Rails, You Can Depend on Javascript

I am between computers at the moment, and I really really miss my OSX development environment. Dependency installation is so smooth and painless on mac, that I had quite forgotten the complications of setting up a complete environment in linux. For instance

Rails requires a javascript runtime environment

I am running an Ubuntu 9.4 remix on my little Atom Netbook. Getting rails up and running anew is a lesson in returning to fundamentals.

$ gem install rails
$ rails new testapp -T
$ rails generate rspec:install
...
Could not find a JavaScript runtime. See https://github.com/sstephenson/execjs for a list of available runtimes

Why does rails use a javascript runtime?

A web application does not exist in a ruby/rails vacuum — rendering an html page requires css and javascript as well. By default, the ‘rails new’ command generates a Gemfile containing a few suggested goodies, including uglifier, which compresses javascript assets. Dealing with multiple layers of javascripts can hurt application performance, which is why rails has adopted a compression strategy. Uglifier minifies your javascript by removing all the whitespace.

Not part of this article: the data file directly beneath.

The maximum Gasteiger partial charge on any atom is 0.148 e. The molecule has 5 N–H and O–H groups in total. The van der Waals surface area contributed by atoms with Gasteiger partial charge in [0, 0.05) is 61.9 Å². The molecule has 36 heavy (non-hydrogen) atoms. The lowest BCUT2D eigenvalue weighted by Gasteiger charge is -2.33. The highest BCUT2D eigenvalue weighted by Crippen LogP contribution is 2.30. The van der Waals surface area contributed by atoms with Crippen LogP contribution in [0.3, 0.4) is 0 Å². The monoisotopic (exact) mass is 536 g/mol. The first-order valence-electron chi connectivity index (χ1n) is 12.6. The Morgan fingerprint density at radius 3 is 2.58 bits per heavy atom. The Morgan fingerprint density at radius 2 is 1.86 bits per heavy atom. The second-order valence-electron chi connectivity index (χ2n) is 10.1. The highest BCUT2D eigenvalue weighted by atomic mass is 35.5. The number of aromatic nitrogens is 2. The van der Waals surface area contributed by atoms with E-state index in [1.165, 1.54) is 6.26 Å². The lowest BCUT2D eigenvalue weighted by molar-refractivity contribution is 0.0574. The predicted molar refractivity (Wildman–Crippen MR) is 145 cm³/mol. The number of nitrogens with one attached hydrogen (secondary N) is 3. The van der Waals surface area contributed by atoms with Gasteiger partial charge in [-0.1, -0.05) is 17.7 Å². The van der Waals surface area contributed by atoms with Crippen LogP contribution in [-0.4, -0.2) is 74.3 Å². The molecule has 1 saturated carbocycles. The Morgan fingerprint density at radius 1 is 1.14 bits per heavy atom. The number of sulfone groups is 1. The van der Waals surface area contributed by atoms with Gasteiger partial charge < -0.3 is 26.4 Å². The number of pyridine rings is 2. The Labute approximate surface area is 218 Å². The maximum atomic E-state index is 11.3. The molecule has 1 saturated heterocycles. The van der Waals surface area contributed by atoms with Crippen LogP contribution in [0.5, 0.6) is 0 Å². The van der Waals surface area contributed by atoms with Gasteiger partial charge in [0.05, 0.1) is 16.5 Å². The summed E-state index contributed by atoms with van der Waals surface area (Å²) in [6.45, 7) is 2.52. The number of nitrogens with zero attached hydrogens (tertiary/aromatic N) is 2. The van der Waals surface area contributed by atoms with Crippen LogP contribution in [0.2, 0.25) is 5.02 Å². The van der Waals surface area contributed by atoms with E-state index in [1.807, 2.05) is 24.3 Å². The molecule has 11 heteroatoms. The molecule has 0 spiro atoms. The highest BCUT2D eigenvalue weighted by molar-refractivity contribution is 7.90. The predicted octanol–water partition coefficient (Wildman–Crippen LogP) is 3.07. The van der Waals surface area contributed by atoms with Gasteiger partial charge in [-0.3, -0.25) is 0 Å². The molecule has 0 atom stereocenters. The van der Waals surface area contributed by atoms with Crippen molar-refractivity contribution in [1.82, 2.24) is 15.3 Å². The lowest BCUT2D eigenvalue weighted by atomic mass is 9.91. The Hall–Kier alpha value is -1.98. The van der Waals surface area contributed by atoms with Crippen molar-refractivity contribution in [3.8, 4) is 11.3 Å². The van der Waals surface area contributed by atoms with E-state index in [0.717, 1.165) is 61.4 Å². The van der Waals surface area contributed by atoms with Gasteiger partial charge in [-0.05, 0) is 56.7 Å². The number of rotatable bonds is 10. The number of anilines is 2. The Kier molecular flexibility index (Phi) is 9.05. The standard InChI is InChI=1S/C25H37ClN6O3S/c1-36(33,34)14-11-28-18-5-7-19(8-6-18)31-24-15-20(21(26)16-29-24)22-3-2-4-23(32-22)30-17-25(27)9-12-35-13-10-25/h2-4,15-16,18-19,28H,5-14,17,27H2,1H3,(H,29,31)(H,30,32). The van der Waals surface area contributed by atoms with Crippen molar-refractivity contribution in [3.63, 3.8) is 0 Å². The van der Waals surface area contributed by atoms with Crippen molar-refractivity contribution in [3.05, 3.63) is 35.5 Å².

From the RailsGuides:

You will need an ExecJS supported runtime in order to use uglifier. If you are using Mac OS X or Windows you have a JavaScript runtime installed in your operating system. Check the ExecJS documentation for information on all of the supported JavaScript runtimes.

Setup Node.js on Linux

In Ubuntu 10.4 and above, a JavaScript runtime is included, but installing Node on an older Ubuntu distro is not as simple as

$ sudo apt-get nodejs

I found the key sequence of commands on the Node.js website. First, update your packages and install node.js dependencies: python, g++, make, etc

$ sudo apt-get update
$ sudo apt-get install python-software-properties python g++ make

Next, add the location of the nodejs repository, update, and install.

$ sudo add-apt-repository ppa:chris-lea/node.js
$ sudo apt-get update
$ sudo apt-get install nodejs

Wow — with all of that done, I can finally:

$ rails generate rspec:install
      create  .rspec
      create  spec
      create  spec/spec_helper.rb

Awesome.